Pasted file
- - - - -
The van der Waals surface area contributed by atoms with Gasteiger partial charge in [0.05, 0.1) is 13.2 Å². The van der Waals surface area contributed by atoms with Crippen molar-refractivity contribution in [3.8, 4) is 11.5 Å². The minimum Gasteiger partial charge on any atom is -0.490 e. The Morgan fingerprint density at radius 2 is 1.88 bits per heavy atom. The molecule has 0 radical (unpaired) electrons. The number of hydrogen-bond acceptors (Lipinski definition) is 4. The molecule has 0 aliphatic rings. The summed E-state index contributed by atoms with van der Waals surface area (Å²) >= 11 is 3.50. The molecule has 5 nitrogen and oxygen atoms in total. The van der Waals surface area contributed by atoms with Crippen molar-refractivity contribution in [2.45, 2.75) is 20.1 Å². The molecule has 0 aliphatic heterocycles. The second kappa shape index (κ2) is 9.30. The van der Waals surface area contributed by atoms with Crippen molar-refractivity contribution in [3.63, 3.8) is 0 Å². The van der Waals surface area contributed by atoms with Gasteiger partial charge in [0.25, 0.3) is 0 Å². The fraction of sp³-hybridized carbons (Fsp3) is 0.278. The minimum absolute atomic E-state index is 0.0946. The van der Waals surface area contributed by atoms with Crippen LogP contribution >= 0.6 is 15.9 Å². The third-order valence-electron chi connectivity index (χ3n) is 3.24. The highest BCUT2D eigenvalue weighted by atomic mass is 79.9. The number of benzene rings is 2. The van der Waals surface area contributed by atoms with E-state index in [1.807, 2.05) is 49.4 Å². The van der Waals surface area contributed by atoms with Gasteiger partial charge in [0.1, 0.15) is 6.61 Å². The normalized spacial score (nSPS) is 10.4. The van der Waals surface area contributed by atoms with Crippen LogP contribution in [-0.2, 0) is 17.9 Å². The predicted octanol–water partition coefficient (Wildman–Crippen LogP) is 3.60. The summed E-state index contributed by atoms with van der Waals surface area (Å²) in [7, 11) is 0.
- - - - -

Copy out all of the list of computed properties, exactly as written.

The van der Waals surface area contributed by atoms with Gasteiger partial charge in [0.05, 0.1) is 13.2 Å². The van der Waals surface area contributed by atoms with Crippen molar-refractivity contribution in [3.8, 4) is 11.5 Å². The minimum Gasteiger partial charge on any atom is -0.490 e. The Morgan fingerprint density at radius 2 is 1.88 bits per heavy atom. The molecule has 0 radical (unpaired) electrons. The number of hydrogen-bond acceptors (Lipinski definition) is 4. The molecule has 0 aliphatic rings. The summed E-state index contributed by atoms with van der Waals surface area (Å²) >= 11 is 3.50. The molecule has 5 nitrogen and oxygen atoms in total. The van der Waals surface area contributed by atoms with Crippen molar-refractivity contribution in [2.45, 2.75) is 20.1 Å². The molecule has 0 aliphatic heterocycles. The second kappa shape index (κ2) is 9.30. The van der Waals surface area contributed by atoms with Crippen molar-refractivity contribution in [3.63, 3.8) is 0 Å². The van der Waals surface area contributed by atoms with Gasteiger partial charge in [0.25, 0.3) is 0 Å². The fraction of sp³-hybridized carbons (Fsp3) is 0.278. The minimum absolute atomic E-state index is 0.0946. The van der Waals surface area contributed by atoms with Crippen LogP contribution >= 0.6 is 15.9 Å². The third-order valence-electron chi connectivity index (χ3n) is 3.24. The highest BCUT2D eigenvalue weighted by atomic mass is 79.9. The number of benzene rings is 2. The van der Waals surface area contributed by atoms with E-state index in [1.807, 2.05) is 49.4 Å². The van der Waals surface area contributed by atoms with Gasteiger partial charge in [0.1, 0.15) is 6.61 Å². The normalized spacial score (nSPS) is 10.4. The van der Waals surface area contributed by atoms with Crippen LogP contribution in [-0.2, 0) is 17.9 Å². The predicted octanol–water partition coefficient (Wildman–Crippen LogP) is 3.60. The summed E-state index contributed by atoms with van der Waals surface area (Å²) in [7, 11) is 0.